question mark

Rico Brogna for hitting coach? Really?


And now your weird rumor of the day:


This is not weird simply because Brogna was a pretty bad hitter with a pretty bad approach to hitting for much of his career. I mean, there are a lot of hitting coaches who weren’t themselves good hitters. It’s more about communication and identification of others’ flaws. By the same token, just because you could hit doesn’t mean you’d make a good hitting coach. You want Manny Ramirez to coach your hitters? Does he even know why he murdered baseballs so effectively? Not gonna bet a lot on it!

But it is weird in that Brogna has spent almost his entire post-playing career coaching high school football and basketball and stuff. He spent a year managing in minor league baseball, but for the most part he’s been a multi-sport journeyman coach, making tons of stops. The lack of obvious hitting coach bona fides and the fact that he’s been mostly away from the game for a decade plus is what makes this weird.

But hey, it’s just the assistant hitting coach’s job. And that’s a job that didn’t really exist a couple of years ago, so let us not get too hung up about it.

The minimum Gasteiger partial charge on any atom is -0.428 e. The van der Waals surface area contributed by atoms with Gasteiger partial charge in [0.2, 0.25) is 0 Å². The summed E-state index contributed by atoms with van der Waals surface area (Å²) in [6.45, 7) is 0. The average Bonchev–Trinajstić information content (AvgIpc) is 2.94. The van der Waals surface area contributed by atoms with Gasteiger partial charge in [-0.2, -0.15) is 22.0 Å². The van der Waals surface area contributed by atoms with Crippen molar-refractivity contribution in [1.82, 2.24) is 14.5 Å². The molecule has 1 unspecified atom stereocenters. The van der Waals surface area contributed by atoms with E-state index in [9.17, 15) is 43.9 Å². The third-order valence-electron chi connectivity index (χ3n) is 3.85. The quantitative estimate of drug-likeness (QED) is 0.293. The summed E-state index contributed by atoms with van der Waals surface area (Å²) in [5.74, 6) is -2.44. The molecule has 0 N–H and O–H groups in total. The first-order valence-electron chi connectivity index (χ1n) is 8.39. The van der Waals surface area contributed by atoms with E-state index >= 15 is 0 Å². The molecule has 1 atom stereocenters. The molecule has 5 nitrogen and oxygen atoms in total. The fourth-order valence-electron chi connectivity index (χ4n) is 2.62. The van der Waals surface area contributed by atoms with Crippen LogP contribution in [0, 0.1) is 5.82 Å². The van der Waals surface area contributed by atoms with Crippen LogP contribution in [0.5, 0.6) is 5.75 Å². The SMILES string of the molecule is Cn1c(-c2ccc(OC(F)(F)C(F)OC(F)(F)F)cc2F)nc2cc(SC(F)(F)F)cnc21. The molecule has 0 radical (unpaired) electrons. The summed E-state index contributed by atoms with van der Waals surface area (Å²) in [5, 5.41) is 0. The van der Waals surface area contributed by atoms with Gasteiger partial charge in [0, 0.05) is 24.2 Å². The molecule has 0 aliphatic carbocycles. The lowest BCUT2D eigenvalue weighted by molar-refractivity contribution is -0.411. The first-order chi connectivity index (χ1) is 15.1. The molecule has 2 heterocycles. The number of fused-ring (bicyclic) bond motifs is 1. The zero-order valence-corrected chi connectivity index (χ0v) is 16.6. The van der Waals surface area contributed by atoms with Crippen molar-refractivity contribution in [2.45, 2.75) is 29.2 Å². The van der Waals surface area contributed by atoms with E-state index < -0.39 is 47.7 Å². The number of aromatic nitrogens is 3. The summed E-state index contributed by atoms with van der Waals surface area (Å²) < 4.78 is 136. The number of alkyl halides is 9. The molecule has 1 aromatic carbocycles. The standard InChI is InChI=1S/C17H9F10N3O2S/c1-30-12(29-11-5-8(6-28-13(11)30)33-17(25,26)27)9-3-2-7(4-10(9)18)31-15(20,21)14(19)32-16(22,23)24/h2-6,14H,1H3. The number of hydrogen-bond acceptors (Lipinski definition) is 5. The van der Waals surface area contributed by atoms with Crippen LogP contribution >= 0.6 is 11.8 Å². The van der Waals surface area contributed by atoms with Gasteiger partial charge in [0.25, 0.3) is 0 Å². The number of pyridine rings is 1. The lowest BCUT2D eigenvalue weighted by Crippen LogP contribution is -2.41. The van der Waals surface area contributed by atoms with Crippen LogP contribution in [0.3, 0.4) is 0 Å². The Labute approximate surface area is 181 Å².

Jason Kipnis plans to play through a disgusting-looking ankle sprain

CLEVELAND, OH - OCTOBER 14:  Jason Kipnis #22 of the Cleveland Indians fields the ball against the Toronto Blue Jays during game one of the American League Championship Series at Progressive Field on October 14, 2016 in Cleveland, Ohio.  (Photo by Jason Miller/Getty Images)
Getty Images
Leave a comment

Jason Kipnis sprained his ankle while celebrating the Indians ALCS win over the Blue Jays. In the runup to tonight’s game, Terry Francona has said that Kipnis would be fine, that he’s a gamer, etc., etc. You know, the usual “when the bell rings, all of the aches and pains go away” kind of thing.

Today, however, we see that this sprained ankle is maybe not your run-of-the-mill late season bump or bruise:


Um, yikes.

Indians beat writer jumps in Lake Erie to settle a bet

Leave a comment

Back in September Cleveland Plain Dealer beat writer Paul Hoynes ruffled a lot of feathers when he declared the Indians DOA. His rationale: too many injuries to Indians starters weakened the club too greatly. Even if they did make the playoffs, Hoynes argued, they wouldn’t go far.

A reader made a bet with him at the time: if the Indians didn’t make the World Series, he’d jump in Lake Erie. If they did, Hoynes would.

Today Hoynes made good on his bet. You haven’t lived until you’ve seen a baseball writer drop trou, by the way: